Automatic braking will be standard in most cars and light trucks within six years and on heavier SUVs and pickup trucks within eight years under an agreement that transportation officials and automakers announced on Thursday.
Major automakers and the U.S. government have reached an agreement to make automatic emergency braking standard equipment on most cars by 2022, two people briefed on the deal said.
Records of closed-door meetings show the government is considering significant concessions as it tries to work out a voluntary agreement with automakers to implement automatic braking systems for passenger cars.
Federal regulators and the auto industry are taking a more lenient approach than safety advocates like when it comes to phasing in automatic braking systems for passenger cars, according to records of their private negotiations.
Acura has recalled two models because the automatic emergency braking systems can malfunction and put the vehicles at risk of a collision.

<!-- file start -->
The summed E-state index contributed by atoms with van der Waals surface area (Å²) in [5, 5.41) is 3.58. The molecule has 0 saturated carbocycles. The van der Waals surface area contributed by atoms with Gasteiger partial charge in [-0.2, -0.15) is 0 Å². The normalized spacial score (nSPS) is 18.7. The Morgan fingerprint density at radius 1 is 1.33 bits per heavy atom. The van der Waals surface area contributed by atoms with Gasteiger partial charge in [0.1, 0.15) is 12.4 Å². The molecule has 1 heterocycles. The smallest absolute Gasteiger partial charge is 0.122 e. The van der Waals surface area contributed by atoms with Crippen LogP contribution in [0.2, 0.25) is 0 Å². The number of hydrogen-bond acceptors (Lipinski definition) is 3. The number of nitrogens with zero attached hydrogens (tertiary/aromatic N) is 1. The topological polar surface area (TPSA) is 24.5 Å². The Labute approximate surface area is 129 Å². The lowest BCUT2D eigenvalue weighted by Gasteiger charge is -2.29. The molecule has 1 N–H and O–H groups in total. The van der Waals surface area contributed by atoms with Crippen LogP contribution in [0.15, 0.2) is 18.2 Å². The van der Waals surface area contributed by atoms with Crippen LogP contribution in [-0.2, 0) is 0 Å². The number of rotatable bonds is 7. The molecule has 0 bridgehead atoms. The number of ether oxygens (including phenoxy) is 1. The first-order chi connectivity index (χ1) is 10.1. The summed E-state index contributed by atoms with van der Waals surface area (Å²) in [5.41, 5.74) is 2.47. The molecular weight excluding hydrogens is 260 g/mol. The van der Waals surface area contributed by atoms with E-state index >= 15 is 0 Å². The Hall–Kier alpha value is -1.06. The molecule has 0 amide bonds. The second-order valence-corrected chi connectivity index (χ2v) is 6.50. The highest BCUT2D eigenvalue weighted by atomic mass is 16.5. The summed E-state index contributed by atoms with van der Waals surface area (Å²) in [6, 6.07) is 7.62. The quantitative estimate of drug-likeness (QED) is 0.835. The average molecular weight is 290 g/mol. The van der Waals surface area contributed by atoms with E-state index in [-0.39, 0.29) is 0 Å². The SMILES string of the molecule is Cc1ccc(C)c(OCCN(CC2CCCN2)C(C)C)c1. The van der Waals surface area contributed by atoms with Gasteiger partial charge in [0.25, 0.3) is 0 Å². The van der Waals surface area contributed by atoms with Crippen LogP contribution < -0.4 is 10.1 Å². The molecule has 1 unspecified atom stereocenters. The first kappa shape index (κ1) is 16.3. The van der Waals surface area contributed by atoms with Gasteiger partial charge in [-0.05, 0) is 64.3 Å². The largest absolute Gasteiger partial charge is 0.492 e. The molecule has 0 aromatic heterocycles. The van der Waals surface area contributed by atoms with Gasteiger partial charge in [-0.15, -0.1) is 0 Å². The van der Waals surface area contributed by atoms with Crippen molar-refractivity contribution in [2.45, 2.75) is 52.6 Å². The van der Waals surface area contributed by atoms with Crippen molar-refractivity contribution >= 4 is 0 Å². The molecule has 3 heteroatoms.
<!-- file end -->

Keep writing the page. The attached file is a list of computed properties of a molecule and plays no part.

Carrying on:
A computerised braking system in development at the Department of Engineering could lead to a major improvement in lorry safety.
Four highway safety groups have asked U.S. safety regulators to require tractor-trailers and big buses to have devices that alert drivers to stopped traffic and brake the trucks if drivers don't respond.
The 2014 Chevrolet Impala was the only non-luxury car to earn the highest safety rating in new tests of high-tech crash prevention systems.
Seven midsize vehicles earned the top rating in a new insurance industry test of high-tech safety features designed to prevent front-end collisions.
California has long been braced for the Big One, but now a proposed new early warning system seeks to give the US state's residents vital extra seconds before a major earthquake hits.